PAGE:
Review ·

you obsess over Tom Waits's mangy middle period, you've probably never
heard a ukulele, accordion, singing saw and glockenspiel collaborating
on a Romanian circus march before. With its debut, Forced March, Madagascar wants to rectify that deplorable state of affairs. The
Baltimore collective, featuring members of the Big Huge, the Roman
Empire and the Anomoanon, makes soundtracks for the kind of boozy
carnivals and boozier funerals that signify life in an Eastern European



Some will hear sadness or nostalgia in Madagascar's dirges and waltzes, and certainly the languorous pace and mournful saw on "I'm So Tired of Violets (Take Them All Away)" suggest the
kind of barstool melancholia that Dirty Three does much better. But all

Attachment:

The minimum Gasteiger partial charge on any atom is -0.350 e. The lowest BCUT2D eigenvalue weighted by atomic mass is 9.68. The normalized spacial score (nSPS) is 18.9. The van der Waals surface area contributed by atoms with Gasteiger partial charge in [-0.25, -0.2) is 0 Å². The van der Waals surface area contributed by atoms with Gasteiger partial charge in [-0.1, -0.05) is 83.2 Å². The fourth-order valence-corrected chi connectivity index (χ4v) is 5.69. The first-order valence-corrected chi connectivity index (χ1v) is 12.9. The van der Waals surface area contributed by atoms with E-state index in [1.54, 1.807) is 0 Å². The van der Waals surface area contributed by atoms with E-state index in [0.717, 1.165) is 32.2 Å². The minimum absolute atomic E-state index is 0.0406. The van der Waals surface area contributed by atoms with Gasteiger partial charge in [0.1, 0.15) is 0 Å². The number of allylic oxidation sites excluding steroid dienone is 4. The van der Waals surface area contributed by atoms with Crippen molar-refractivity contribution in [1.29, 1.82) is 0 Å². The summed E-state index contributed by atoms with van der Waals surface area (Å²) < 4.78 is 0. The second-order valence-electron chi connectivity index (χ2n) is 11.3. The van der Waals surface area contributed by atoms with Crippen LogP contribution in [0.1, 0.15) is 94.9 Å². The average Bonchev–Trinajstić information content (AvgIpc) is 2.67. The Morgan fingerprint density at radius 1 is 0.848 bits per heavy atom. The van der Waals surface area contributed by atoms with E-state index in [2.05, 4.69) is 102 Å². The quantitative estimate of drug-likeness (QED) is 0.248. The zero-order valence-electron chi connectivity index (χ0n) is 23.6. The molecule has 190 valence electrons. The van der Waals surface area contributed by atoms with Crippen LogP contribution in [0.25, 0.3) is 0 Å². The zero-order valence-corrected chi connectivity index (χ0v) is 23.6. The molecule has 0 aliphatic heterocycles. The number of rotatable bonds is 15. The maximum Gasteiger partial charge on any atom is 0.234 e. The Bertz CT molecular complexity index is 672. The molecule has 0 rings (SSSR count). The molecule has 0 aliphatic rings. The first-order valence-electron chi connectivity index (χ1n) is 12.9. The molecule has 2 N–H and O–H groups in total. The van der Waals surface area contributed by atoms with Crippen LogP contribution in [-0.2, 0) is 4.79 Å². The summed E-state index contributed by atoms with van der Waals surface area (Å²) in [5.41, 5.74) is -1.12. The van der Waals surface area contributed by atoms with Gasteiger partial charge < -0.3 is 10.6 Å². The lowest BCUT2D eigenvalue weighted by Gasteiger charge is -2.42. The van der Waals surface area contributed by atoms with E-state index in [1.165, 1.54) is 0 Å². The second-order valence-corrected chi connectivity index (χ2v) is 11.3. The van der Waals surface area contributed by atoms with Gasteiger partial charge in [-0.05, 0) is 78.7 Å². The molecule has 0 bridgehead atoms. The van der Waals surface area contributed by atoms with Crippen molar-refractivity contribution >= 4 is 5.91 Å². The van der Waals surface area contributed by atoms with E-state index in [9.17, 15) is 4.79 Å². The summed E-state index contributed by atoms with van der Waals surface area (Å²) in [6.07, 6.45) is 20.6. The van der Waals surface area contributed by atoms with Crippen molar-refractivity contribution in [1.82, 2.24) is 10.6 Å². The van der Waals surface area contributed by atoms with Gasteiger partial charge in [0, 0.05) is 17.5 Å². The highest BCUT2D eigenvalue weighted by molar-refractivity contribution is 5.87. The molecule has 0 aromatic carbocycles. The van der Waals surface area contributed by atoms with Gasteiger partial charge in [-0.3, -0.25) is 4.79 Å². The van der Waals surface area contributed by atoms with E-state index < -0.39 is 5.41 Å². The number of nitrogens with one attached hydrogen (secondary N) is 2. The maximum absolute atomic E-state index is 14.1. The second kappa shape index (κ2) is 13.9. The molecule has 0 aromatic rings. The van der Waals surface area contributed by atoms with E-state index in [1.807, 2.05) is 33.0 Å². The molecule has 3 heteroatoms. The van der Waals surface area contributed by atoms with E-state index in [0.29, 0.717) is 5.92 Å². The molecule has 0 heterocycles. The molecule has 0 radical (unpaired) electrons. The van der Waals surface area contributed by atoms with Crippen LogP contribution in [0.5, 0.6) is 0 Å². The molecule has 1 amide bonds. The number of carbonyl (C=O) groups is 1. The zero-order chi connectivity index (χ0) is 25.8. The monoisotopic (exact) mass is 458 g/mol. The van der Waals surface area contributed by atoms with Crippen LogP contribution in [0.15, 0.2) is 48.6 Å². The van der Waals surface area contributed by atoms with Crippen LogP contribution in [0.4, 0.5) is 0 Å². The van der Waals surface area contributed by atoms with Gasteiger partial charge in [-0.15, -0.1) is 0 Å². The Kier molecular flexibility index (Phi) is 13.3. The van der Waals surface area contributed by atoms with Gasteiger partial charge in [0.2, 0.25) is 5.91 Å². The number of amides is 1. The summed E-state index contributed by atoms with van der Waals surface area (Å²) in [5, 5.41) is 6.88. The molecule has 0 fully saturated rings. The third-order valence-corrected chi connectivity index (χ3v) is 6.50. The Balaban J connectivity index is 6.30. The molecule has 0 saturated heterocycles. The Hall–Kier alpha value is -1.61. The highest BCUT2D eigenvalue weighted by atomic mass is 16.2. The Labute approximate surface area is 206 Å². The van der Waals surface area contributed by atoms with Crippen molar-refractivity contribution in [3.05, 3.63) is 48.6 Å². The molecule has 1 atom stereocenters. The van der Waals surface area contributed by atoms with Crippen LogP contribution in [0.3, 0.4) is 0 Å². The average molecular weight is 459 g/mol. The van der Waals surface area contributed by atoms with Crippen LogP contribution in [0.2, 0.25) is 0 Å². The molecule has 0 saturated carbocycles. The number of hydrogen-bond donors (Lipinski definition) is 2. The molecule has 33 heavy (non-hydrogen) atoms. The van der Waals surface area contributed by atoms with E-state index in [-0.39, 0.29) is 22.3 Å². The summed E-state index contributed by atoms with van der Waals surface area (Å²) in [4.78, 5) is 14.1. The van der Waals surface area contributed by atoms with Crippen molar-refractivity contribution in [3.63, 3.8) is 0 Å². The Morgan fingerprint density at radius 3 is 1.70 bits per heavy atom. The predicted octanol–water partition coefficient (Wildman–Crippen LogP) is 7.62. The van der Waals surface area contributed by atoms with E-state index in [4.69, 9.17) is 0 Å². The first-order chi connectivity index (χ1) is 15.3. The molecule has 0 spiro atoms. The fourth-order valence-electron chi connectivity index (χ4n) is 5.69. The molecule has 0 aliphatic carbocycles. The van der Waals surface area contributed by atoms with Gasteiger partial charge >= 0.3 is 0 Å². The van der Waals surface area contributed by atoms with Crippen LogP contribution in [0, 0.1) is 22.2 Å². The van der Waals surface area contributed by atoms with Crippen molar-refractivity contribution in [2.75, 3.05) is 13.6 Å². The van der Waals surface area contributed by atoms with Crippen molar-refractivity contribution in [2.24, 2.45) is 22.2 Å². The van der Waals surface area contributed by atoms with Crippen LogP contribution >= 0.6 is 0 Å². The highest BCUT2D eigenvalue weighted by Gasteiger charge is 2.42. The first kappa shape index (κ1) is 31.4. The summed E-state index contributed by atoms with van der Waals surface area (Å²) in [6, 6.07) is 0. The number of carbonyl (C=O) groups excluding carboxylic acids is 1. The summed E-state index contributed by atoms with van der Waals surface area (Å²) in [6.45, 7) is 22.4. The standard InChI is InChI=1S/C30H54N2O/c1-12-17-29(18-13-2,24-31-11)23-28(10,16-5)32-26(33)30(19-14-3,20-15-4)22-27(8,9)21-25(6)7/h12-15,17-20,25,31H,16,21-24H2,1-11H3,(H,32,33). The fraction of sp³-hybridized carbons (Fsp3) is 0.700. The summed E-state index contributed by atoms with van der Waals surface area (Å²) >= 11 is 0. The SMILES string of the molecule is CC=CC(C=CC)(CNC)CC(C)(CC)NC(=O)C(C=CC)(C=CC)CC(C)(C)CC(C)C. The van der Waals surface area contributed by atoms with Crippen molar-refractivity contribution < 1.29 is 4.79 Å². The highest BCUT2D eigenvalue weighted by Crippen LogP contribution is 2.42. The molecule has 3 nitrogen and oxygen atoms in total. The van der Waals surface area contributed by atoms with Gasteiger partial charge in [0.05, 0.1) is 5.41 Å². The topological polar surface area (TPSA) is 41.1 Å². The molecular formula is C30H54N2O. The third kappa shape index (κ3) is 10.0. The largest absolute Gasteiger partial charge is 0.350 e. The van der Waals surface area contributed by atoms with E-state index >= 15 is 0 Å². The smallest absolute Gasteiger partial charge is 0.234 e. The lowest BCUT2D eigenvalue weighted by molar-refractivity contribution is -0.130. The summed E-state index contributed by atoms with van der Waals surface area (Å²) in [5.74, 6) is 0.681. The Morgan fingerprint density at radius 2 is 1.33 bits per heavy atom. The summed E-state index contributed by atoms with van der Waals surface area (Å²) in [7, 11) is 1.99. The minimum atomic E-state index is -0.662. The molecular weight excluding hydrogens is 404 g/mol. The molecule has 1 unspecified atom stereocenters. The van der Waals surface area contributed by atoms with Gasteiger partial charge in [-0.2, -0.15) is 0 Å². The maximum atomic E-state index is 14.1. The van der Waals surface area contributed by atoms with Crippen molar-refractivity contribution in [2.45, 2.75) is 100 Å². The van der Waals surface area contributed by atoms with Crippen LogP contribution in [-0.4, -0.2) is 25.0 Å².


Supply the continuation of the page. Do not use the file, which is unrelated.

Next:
implied emotions eventually give way to boredom. Madagascar fails to do
anything with its gloomy melodies other than dress them up with kooky
instrumentation. There's no risk, no improvisation, no grit. Even
worse, there's a condescending whiff of irony in the faux-exotic sounds
and tongue-in-cheek song titles.
If Madagascar's music comes
from some non-existent Balkan village, I don't imagine it being such a
fun place to visit, even hypothetically.


Mp3: "All That Spring You Could See Halley's Comet"


Mp3: "Son of a Hunchback Lithographer" (Forced March outtake)


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